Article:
Gender-Neutral Toys Still Affecting Girls Differently Than Boys In Subtle But Harmful Ways

By Amanda Moore, Parent Herald December 27, 04:00 am
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Toy makers and stores have somehow eliminated classifications of toys for girls or boys, but the marketing of it might not have changed.
(Photo : Eduardo Munoz Alvarez/Getty Images )

Are gender-neutral toys really breaking down the stereotypes and narrowing the gap in the differences between girls and boys? Toys are not just a fun diversion for children as these are also tools for learning. What kids choose to play shapes their ideals and perception, including about gender.

Even though gender-neutral toys are the norm these days, it might still be influencing young girls differently than boys in subtle ways, according to National Geographic. The stereotypes continue to exist in how these toys are marketed and the article posits it could still be harming daughters because of gender bias.

The article starts by outlining the history of how toy manufacturers first started developing and marketing gender-specific toys. Before the World War II, the distinction was clear between what items are meant for boys and girls.

Over the decades, development of toys changed to become more gender-neutral, to the point of the elimination of boy and girl categories for toys in store catalogs. What didn't change, however, is gender-based marketing. For instance, most gender-neutral toys actually have colors that are more identified as masculine than feminine like gray, blue, green or red.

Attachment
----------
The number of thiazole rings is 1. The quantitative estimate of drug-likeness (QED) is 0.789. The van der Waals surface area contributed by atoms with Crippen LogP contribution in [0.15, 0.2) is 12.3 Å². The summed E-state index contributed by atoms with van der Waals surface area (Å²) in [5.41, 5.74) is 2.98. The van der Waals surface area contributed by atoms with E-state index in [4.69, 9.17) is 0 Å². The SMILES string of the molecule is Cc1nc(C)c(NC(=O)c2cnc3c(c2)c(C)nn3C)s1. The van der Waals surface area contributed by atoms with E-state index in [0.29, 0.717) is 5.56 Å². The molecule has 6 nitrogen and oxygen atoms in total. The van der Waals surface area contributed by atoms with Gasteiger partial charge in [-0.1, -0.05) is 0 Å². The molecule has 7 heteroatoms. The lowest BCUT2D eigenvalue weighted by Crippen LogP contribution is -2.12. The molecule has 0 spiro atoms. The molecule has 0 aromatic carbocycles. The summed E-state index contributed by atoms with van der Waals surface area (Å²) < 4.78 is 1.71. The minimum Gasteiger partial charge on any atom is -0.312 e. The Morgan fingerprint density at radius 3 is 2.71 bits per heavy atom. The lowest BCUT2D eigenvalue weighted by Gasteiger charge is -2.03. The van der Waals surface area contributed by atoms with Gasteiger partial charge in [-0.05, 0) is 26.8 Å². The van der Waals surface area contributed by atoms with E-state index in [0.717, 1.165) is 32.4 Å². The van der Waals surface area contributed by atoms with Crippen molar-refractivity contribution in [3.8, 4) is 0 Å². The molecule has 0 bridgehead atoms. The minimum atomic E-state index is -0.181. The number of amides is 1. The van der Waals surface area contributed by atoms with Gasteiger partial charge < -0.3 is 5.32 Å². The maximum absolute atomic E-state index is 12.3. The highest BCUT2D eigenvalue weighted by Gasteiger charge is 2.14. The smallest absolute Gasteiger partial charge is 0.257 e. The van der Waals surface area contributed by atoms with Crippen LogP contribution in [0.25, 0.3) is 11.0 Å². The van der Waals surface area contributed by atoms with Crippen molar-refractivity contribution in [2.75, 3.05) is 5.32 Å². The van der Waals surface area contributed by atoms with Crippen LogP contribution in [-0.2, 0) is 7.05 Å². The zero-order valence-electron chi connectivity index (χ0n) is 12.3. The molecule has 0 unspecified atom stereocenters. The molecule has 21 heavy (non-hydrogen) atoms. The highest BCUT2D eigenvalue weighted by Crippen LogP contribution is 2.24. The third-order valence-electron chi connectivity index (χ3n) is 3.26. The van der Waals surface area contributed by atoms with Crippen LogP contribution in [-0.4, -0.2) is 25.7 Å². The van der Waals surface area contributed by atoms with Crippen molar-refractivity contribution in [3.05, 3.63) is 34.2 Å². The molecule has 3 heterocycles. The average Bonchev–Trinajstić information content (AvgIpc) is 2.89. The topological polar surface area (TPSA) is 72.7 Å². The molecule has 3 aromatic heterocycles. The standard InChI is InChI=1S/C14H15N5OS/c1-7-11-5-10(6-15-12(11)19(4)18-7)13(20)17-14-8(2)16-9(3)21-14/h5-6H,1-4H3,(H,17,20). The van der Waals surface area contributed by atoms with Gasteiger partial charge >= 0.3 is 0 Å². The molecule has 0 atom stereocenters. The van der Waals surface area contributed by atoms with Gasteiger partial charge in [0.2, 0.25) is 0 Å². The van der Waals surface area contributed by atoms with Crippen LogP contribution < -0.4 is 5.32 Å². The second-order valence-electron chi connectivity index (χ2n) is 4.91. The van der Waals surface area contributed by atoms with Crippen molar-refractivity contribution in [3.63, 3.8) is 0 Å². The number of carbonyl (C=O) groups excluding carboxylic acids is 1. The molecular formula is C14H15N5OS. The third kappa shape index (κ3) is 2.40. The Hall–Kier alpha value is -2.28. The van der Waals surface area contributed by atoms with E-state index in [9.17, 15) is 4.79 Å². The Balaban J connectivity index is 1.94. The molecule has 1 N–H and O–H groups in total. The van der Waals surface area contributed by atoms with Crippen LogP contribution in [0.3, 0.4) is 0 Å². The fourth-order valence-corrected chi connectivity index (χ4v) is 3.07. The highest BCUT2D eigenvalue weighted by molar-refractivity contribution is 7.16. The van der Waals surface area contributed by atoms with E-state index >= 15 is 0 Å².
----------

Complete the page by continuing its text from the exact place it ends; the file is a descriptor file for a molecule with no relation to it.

Last Christmas, gender-neutral advocates urged parents to stop buying pink toys for girls, BBC reports. They said that doing so could dissuade the girls from aspiring for a career in science and technology.

Yet as the National Geographic article points that toys inspired to push science or technology in kids -- such as Lego that caters to boys building things --  do have available and sellable versions for girls. But even then, Lego toys for girls are actually about role-playing than building or construction, which again highlights the bias that harms young girls.

But PJ Media calls out the National Geographic article for its own politically-correct agenda. It points out that unless the toys in question are about "hidden knives in dolls," then the "harm" in having gender-specific toys is only a "socially engineered" concept.

Which side of the debate on gender stereotypes do you favor? Do you think gender-neutral marketing is making a difference or should the toys' classification even matter? Let us know your thoughts in the comments?

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